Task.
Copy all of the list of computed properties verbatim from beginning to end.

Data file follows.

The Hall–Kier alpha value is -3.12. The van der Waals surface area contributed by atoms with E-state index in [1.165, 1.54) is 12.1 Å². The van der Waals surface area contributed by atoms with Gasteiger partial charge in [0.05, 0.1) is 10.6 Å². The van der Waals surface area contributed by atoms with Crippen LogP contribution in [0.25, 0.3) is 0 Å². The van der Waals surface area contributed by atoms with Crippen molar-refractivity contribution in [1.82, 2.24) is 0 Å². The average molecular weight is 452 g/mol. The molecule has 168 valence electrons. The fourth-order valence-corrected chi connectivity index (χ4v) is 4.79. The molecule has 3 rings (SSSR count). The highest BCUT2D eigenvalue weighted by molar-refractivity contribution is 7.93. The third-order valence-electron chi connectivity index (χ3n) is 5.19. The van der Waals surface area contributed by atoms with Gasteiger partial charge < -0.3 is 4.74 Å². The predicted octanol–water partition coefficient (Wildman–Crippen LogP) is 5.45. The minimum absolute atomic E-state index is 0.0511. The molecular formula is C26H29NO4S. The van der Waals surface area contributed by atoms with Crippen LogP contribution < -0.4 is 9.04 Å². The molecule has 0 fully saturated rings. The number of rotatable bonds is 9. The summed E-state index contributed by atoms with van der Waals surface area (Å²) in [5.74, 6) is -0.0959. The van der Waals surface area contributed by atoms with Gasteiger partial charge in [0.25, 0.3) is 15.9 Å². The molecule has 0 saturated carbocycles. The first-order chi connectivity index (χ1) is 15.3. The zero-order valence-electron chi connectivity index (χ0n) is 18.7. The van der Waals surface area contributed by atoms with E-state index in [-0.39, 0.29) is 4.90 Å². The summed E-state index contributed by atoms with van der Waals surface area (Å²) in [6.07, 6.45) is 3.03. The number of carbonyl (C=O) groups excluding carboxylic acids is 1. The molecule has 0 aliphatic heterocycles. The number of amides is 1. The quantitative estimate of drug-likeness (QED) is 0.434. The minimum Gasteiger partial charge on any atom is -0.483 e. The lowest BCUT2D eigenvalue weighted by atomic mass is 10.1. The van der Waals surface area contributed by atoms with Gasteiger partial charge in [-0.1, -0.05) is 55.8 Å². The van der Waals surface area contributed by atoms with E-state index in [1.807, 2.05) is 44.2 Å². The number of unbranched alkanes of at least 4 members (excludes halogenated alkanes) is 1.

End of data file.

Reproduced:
The Hall–Kier alpha value is -3.12. The van der Waals surface area contributed by atoms with E-state index in [1.165, 1.54) is 12.1 Å². The van der Waals surface area contributed by atoms with Gasteiger partial charge in [0.05, 0.1) is 10.6 Å². The van der Waals surface area contributed by atoms with Crippen LogP contribution in [0.25, 0.3) is 0 Å². The van der Waals surface area contributed by atoms with Crippen molar-refractivity contribution in [1.82, 2.24) is 0 Å². The average molecular weight is 452 g/mol. The molecule has 168 valence electrons. The fourth-order valence-corrected chi connectivity index (χ4v) is 4.79. The molecule has 3 rings (SSSR count). The highest BCUT2D eigenvalue weighted by molar-refractivity contribution is 7.93. The third-order valence-electron chi connectivity index (χ3n) is 5.19. The van der Waals surface area contributed by atoms with Gasteiger partial charge < -0.3 is 4.74 Å². The predicted octanol–water partition coefficient (Wildman–Crippen LogP) is 5.45. The minimum absolute atomic E-state index is 0.0511. The molecular formula is C26H29NO4S. The van der Waals surface area contributed by atoms with Crippen LogP contribution < -0.4 is 9.04 Å². The molecule has 0 fully saturated rings. The number of rotatable bonds is 9. The summed E-state index contributed by atoms with van der Waals surface area (Å²) in [5.74, 6) is -0.0959. The van der Waals surface area contributed by atoms with Gasteiger partial charge in [0.25, 0.3) is 15.9 Å². The molecule has 0 saturated carbocycles. The first-order chi connectivity index (χ1) is 15.3. The zero-order valence-electron chi connectivity index (χ0n) is 18.7. The van der Waals surface area contributed by atoms with E-state index in [-0.39, 0.29) is 4.90 Å². The summed E-state index contributed by atoms with van der Waals surface area (Å²) in [6.07, 6.45) is 3.03. The number of carbonyl (C=O) groups excluding carboxylic acids is 1. The molecule has 0 aliphatic heterocycles. The number of amides is 1. The quantitative estimate of drug-likeness (QED) is 0.434. The minimum Gasteiger partial charge on any atom is -0.483 e. The lowest BCUT2D eigenvalue weighted by atomic mass is 10.1. The van der Waals surface area contributed by atoms with Gasteiger partial charge in [-0.1, -0.05) is 55.8 Å². The van der Waals surface area contributed by atoms with E-state index in [1.807, 2.05) is 44.2 Å². The number of unbranched alkanes of at least 4 members (excludes halogenated alkanes) is 1.